If there is good news for Manchester United on a bleak afternoon it is that their performance was good in parts. Admittedly those parts were few and far between and confined almost entirely to the first half, but that is still better than the derby at Old Trafford in November.
The use of Bruno Fernandes and Paul Pogba as central attacking players, to the extent it caused Manchester City problems, worked, at least before half-time. But the problem is that none of that much matters if you’re going to defend like the visitors did.
This was United doing what they have done since Ralf Rangnick took over, playing much better in one half than the other. But City won the half in which United played better 2-1, and the other 2-0 going on five. That they did not win far more convincingly was a result of the excellence of David de Gea and their own familiar shortcomings in front of goal.
Perhaps this was a short-term fix from the short-term manager. Perhaps had Cristiano Ronaldo been available, or Marcus Rashford not been in such rotten form, the plan would have been more orthodox. But as it was there were pleasing interactions between the wide pairing of Anthony Elanga and Jadon Sancho and Pogba and Fernandes, none more so than in the counter that brought the equaliser. Perhaps if you squinted very hard, there was the semblance of something that could lead to a brighter future for United.
Whether it’s worth squinting, though, is a different matter. Rangnick spoke last week of the need for continuity, but that is just what United do not have and will not have until it becomes clear of exactly what his consultancy role will consist. You can question the professionalism of players reluctant to learn a complicated new system for a man who may be gone in June, but not the logic. And there must also be a growing sense that it’s all futile with this defence.
The opening goal was a case in point. There seemed little immediate danger when Bernardo Silva picked up the ball on the left, but he exchanged passes with Jack Grealish and suddenly, as the ball was cut back, Kevin De Bruyne was steaming unchallenged into the centre of the box, with inevitable consequences. Perhaps that’s a matter of coaching, perhaps of individuals losing focus or self-belief, but either way it is undermining everything else.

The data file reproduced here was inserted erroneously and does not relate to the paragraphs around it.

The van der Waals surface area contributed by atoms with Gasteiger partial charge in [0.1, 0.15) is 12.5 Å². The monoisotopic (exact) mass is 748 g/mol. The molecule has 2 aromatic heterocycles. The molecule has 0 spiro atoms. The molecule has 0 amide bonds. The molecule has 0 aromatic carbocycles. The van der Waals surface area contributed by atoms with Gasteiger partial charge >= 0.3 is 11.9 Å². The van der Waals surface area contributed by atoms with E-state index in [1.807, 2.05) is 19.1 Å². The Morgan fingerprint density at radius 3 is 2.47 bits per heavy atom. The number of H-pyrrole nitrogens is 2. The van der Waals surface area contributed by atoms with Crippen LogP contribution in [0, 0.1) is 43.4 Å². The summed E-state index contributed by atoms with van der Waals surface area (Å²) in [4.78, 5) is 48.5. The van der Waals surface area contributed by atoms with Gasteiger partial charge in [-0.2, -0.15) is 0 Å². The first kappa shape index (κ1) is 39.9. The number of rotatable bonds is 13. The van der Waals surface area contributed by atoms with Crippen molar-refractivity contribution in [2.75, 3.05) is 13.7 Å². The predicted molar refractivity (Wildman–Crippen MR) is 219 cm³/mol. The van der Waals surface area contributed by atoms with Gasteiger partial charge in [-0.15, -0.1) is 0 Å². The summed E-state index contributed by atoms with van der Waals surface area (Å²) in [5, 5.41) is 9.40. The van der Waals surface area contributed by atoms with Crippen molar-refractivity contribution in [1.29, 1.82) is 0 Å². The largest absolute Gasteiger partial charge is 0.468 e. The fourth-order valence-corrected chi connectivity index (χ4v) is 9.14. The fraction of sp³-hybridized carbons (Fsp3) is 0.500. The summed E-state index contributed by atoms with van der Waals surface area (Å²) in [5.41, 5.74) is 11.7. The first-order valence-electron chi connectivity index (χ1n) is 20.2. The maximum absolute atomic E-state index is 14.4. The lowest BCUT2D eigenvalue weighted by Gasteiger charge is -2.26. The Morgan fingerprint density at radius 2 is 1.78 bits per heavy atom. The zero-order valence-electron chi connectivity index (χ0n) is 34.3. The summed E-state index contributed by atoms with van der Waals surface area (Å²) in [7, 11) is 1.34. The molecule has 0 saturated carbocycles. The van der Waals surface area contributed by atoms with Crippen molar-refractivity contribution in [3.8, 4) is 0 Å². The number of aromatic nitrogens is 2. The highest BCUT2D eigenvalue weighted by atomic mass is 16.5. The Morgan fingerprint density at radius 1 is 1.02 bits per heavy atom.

Harry Maguire, it hardly needs saying, is not having a good time. A player who can look so commanding, particularly in the less demanding world of international football, has become a liability. It may not be fair, but when he is playing poorly, Maguire’s appearance counts against him because he looks so ungainly, wobbling into challenges with all the grace of an Easter Island figure being brought down from the quarry.
There was a moment in the first half when he won the ball off De Bruyne because he mistimed his challenge so badly that the Belgian couldn’t process what had happened and ran into his prone legs. The second City goal came as the ball bounced loose from De Gea’s save and dribbled between Maguire’s legs as he tried to turn. It was misfortune rather than anything else, but it looked awful. And the worse these things look, the more criticism Maguire draws and the more forlorn he appears. Of course, it was his knee off which the third goal deflected; the way things are going for him, he’ll probably get swallowed by a whale or squashed by a falling piano on the way home.
But the point is not to highlight that Maguire is out of form and fortune; it’s that he is perpetually left exposed by United, who have come to depend on him in a way that doesn’t seem particularly fair on anybody. It was rushing him back against Leicester, when he clearly wasn’t close to fully fit, that led to the 4-2 defeat that marked the beginning of the end of Ole Gunnar Solskjær’s reign.
Raphaël Varane was absent with Covid, but he has somehow been transformed from the graceful figure of Real Madrid into a scarecrow of a defender, lurching about unconvincingly as bits of straw fall out of his sleeves. Victor Lindelöf has never been especially poised, but he too has been infected by the general clumsiness: he charged by Phil Foden as he lifted the ball over him in the build-up to the second goal with all the misplaced conviction of Wile E Coyote racing off a cliff.
It doesn’t help that the holding midfielders offer only spasmodic protection or that the space behind the full-backs is so exploitable. Being a United centre-back must be an awful task at the moment. But as well as a failure of defensive organisation, there has been a failure of nerve and will. And without proper foundations, the future will never be built.